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We remember the Land Girls and Lumber Jills
July 30, 2016
'Without their help the nation would probably have starved'
A life size statue to honour their vital work was unveleid at the National Memorial Arboretum in Staffordshire in October 2014.
LAND GIRLS: 'THE FORGOTTEN ARMY'
Land Girls worked on farms to feed the nation when men went to war. The official minimum age was 17, but some lied and became Land Girls at 16 or even younger. Many had been barmaids, waitresses, maids, hairdressers or mill workers, and some enrolled straight from school.
With their uniform of green ties and jumpers and brown felt slouch hats, they toiled from dawn to dusk each day. They planted and harvested crops, tended animals and poultry, and delivered milk - all for £1.40 a week, with 70p deducted for board and lodging.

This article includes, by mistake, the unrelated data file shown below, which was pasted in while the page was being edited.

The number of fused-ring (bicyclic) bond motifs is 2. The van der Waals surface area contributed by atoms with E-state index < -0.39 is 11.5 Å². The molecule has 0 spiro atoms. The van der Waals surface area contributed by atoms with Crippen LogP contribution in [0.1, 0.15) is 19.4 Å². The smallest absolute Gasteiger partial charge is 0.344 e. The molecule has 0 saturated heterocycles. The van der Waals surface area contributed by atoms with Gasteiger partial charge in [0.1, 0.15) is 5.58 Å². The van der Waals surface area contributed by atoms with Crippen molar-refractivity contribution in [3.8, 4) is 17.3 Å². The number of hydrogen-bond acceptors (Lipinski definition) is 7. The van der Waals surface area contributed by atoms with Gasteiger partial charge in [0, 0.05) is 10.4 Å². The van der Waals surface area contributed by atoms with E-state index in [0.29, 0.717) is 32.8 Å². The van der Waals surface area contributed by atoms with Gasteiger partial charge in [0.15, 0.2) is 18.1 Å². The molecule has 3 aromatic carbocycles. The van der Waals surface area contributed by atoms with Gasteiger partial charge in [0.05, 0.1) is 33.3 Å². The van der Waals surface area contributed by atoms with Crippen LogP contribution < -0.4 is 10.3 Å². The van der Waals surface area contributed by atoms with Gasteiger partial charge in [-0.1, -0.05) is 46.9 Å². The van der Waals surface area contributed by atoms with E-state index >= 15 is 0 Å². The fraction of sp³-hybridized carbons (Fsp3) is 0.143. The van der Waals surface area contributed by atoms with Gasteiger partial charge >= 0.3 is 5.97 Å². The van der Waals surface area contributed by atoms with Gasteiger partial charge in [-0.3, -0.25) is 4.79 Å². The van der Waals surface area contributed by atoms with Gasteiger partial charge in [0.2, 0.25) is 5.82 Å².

Often referred to as the 'Forgotten Army ', 20,000 surviving Land Girls were finally honoured in 2007 when the Government announced their efforts would be recognised with a commemorative badge.